There aren’t a whole lot of events in life that are as important, stressful and exciting  –  all at the same time  –  as buying a house.

It’s a lot to think about and the decisions to be made can seem endless.

Somewhere in the midst of the hustle and bustle, it’s imperative that you spend an adequate amount of time thinking about safety.

Spotting obvious problems like a leaking roof while touring at a home is easy, but some issues aren’t as obvious.

Where should you start? Download our free Buyer’s Guide today!

Let’s take a look at possible safety red flags to watch out for when you’re house-shopping.

The neighborhood

Evaluate a neighborhood as to whether it’s up-and-coming or if it has seen better days.

It’s also a good idea to visit the community at different times a day to get a true picture of what it’s like, as well as the traffic volume during the times you’ll be making your daily commute.

If you have small children, keep an eye out for nearby pools without fencing or dogs that seem as if they could be menacing.

Getting a local crime report from the area’s police department is always a wise choice before making a final decision on a house.

The garage door

The connection between the state of a home’s garage door and the safety of your family is often overlooked.

Did you know that a garage door that’s in disrepair can make it easier for someone to break into your house?

Make sure the frames, lock, and hinges are all in good working order to prevent the possibility.

If the home is a must-have and the garage door is the only major issue, consider replacing the door before you move in. Keep in mind that a door with a solid core is the safest option.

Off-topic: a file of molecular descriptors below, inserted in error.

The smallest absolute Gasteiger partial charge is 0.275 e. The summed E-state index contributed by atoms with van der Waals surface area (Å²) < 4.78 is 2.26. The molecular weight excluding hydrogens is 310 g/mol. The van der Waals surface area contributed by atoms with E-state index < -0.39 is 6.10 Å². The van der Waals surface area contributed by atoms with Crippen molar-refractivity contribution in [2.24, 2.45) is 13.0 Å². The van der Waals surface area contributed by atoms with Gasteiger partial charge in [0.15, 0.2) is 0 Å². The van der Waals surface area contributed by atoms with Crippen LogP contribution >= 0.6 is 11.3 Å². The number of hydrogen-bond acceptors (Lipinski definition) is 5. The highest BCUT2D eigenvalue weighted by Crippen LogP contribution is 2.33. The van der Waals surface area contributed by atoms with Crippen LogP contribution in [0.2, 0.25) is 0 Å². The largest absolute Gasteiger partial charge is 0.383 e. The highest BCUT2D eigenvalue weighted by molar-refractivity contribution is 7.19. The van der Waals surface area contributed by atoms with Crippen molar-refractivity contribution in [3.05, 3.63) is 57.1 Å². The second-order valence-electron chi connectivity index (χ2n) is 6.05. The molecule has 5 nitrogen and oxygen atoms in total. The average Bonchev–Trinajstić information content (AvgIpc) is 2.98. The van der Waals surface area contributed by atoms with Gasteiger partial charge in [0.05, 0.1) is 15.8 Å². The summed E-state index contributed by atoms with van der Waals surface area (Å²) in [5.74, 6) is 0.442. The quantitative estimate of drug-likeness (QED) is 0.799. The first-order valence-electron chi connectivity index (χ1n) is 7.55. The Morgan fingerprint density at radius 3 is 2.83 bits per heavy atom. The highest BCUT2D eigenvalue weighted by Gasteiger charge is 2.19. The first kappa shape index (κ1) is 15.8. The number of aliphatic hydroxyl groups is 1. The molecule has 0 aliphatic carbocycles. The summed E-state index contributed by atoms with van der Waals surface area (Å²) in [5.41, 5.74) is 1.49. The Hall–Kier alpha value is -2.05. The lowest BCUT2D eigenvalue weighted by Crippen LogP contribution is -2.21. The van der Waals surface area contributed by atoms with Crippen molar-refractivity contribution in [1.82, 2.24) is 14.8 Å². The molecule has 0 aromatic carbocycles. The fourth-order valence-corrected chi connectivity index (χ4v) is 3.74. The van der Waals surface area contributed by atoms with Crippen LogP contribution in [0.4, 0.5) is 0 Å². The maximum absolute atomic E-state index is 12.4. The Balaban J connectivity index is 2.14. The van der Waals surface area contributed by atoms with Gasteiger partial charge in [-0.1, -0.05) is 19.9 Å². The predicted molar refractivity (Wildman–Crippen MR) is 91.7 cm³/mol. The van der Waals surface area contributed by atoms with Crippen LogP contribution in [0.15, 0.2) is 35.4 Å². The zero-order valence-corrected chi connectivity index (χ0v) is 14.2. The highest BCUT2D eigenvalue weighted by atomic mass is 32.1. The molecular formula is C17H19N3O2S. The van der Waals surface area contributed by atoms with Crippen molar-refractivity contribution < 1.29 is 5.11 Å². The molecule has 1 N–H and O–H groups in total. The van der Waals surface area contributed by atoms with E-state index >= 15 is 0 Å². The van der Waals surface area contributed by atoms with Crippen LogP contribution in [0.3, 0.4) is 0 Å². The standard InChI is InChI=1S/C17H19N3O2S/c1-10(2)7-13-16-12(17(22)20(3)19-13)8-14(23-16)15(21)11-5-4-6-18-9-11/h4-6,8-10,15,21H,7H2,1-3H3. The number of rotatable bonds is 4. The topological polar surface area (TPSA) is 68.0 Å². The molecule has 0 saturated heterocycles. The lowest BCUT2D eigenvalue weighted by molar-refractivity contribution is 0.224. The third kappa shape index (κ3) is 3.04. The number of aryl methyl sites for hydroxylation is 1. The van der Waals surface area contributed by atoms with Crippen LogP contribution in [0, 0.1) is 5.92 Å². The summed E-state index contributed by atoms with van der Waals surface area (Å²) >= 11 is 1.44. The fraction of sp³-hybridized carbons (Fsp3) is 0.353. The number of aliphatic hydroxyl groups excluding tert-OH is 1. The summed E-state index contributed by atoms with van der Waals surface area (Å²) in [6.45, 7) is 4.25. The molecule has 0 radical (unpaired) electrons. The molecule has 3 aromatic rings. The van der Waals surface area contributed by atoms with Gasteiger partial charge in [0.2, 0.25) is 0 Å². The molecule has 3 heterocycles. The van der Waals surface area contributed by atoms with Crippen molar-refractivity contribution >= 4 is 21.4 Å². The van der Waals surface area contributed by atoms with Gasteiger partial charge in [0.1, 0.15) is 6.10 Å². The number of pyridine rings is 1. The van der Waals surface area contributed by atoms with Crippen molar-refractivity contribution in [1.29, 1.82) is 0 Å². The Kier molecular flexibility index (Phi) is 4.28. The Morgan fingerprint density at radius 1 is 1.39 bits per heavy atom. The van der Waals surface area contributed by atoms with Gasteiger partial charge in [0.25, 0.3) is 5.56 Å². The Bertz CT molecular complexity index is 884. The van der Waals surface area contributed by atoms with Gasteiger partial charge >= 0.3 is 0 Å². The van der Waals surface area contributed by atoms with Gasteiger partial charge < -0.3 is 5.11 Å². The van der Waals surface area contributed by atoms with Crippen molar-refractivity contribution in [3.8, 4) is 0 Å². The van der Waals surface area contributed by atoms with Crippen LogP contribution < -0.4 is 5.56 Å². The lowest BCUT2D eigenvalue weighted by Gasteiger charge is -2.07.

Contact a reputable garage door company to help you find one that is safe, secure and adds to the look of your new residence.

Electrical wiring

The boom in technology has increased the use of electricity in homes, creating a greater burden on a home’s electrical circuitry.

If the wiring doesn’t seem to be up to snuff, it may be a good idea to keep looking. Not only can it be quite costly to fix, but wiring that is overloaded can be a fire hazard.

Radon, mold, and asbestos

The air quality of your home is of the utmost importance.

You should be sure that there haven’t been any issues with radon, mold or asbestos in any potential house you’re considering.

There are serious short-term and long-term health effects as a result of high levels of mold or radon, or the presence of asbestos. Fixing these problems could be expensive and continuing your search is a better option.

Windows and doors

Windows should always have a lock and be in good working order. This is especially important for two-story houses when you have children.

A window that doesn’t lock or is faulty in some other way can also make your home vulnerable to break-ins.   

Of course, the same issues exist with doors. Every entrance into your home should be able to be secured. If the doors don’t already have quality deadbolts, it would be a good idea to install them if you decide to buy!

As you search for the residence that is just right for you and your family, keep these safety concerns high on your list.

When you’re buying a new home, be sure you take the necessary steps to ensure it’s safe. Issues like mold or shaky electrical wiring may be deal-breakers, while other problems like windows that don’t lock or a garage door that needs to be replaced can be dealt with if the home is one that you deem otherwise perfect for you.

What is your biggest safety concern when looking for a new home?